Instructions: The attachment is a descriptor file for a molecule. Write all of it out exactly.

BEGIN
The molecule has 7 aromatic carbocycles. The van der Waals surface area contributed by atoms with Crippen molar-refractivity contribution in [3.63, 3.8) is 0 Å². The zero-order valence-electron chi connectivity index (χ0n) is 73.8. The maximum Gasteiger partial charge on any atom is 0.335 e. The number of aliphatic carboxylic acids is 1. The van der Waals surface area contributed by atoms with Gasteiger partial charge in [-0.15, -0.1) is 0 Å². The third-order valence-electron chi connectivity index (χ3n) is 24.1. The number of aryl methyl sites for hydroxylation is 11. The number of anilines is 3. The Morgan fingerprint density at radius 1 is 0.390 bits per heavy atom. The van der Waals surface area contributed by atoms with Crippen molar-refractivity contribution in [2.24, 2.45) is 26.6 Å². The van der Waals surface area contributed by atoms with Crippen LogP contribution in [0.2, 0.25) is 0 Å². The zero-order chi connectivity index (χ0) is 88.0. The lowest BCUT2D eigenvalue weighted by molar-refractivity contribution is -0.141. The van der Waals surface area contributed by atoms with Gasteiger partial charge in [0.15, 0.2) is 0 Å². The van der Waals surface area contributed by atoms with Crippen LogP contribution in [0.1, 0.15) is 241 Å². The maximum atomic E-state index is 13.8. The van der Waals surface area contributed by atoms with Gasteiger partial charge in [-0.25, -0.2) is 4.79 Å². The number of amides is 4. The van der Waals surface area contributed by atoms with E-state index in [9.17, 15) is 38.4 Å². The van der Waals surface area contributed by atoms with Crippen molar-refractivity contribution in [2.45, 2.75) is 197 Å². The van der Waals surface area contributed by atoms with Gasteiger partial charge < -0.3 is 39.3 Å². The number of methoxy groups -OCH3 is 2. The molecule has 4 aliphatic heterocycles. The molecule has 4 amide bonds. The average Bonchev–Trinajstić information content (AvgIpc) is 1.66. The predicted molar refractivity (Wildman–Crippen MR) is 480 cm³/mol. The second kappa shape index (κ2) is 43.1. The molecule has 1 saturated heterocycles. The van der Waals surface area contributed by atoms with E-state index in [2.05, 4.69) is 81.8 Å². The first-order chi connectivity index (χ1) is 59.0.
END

The molecule has 7 aromatic carbocycles. The van der Waals surface area contributed by atoms with Crippen molar-refractivity contribution in [3.63, 3.8) is 0 Å². The zero-order valence-electron chi connectivity index (χ0n) is 73.8. The maximum Gasteiger partial charge on any atom is 0.335 e. The number of aliphatic carboxylic acids is 1. The van der Waals surface area contributed by atoms with Gasteiger partial charge in [-0.15, -0.1) is 0 Å². The third-order valence-electron chi connectivity index (χ3n) is 24.1. The number of aryl methyl sites for hydroxylation is 11. The number of anilines is 3. The Morgan fingerprint density at radius 1 is 0.390 bits per heavy atom. The van der Waals surface area contributed by atoms with Crippen molar-refractivity contribution in [2.24, 2.45) is 26.6 Å². The van der Waals surface area contributed by atoms with Crippen LogP contribution in [0.2, 0.25) is 0 Å². The zero-order chi connectivity index (χ0) is 88.0. The lowest BCUT2D eigenvalue weighted by molar-refractivity contribution is -0.141. The van der Waals surface area contributed by atoms with Gasteiger partial charge in [0.15, 0.2) is 0 Å². The van der Waals surface area contributed by atoms with Crippen LogP contribution in [0.1, 0.15) is 241 Å². The maximum atomic E-state index is 13.8. The van der Waals surface area contributed by atoms with Gasteiger partial charge in [-0.25, -0.2) is 4.79 Å². The number of amides is 4. The van der Waals surface area contributed by atoms with E-state index in [9.17, 15) is 38.4 Å². The van der Waals surface area contributed by atoms with Crippen molar-refractivity contribution in [2.45, 2.75) is 197 Å². The van der Waals surface area contributed by atoms with Gasteiger partial charge < -0.3 is 39.3 Å². The number of methoxy groups -OCH3 is 2. The molecule has 4 aliphatic heterocycles. The molecule has 4 amide bonds. The average Bonchev–Trinajstić information content (AvgIpc) is 1.66. The predicted molar refractivity (Wildman–Crippen MR) is 480 cm³/mol. The second kappa shape index (κ2) is 43.1. The molecule has 1 saturated heterocycles. The van der Waals surface area contributed by atoms with E-state index in [2.05, 4.69) is 81.8 Å². The first-order chi connectivity index (χ1) is 59.0.